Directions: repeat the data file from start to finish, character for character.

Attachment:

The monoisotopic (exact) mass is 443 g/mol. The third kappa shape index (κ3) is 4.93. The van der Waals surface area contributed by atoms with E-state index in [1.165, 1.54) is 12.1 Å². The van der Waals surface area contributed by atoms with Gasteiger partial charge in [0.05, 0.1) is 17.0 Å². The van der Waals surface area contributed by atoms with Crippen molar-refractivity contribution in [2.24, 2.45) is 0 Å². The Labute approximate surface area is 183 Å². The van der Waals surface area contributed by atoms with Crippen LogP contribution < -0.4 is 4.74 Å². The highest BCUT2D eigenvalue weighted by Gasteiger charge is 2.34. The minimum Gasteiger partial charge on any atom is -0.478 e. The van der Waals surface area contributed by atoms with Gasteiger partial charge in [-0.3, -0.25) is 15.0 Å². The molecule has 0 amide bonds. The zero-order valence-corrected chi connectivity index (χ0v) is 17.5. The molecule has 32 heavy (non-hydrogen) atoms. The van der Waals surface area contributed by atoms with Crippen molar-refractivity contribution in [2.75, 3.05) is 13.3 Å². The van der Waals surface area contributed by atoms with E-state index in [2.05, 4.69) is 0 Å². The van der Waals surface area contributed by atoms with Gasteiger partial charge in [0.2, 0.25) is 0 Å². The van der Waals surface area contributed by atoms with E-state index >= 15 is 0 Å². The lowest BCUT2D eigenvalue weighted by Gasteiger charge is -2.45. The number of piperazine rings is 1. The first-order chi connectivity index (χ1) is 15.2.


The monoisotopic (exact) mass is 443 g/mol. The third kappa shape index (κ3) is 4.93. The van der Waals surface area contributed by atoms with E-state index in [1.165, 1.54) is 12.1 Å². The van der Waals surface area contributed by atoms with Gasteiger partial charge in [0.05, 0.1) is 17.0 Å². The van der Waals surface area contributed by atoms with Crippen molar-refractivity contribution in [2.24, 2.45) is 0 Å². The Labute approximate surface area is 183 Å². The van der Waals surface area contributed by atoms with Crippen LogP contribution < -0.4 is 4.74 Å². The highest BCUT2D eigenvalue weighted by Gasteiger charge is 2.34. The minimum Gasteiger partial charge on any atom is -0.478 e. The van der Waals surface area contributed by atoms with Gasteiger partial charge in [-0.3, -0.25) is 15.0 Å². The molecule has 0 amide bonds. The zero-order valence-corrected chi connectivity index (χ0v) is 17.5. The molecule has 32 heavy (non-hydrogen) atoms. The van der Waals surface area contributed by atoms with Crippen molar-refractivity contribution in [2.75, 3.05) is 13.3 Å². The van der Waals surface area contributed by atoms with E-state index in [2.05, 4.69) is 0 Å². The van der Waals surface area contributed by atoms with Gasteiger partial charge in [0.2, 0.25) is 0 Å². The van der Waals surface area contributed by atoms with E-state index >= 15 is 0 Å². The lowest BCUT2D eigenvalue weighted by Gasteiger charge is -2.45. The number of piperazine rings is 1. The first-order chi connectivity index (χ1) is 15.2.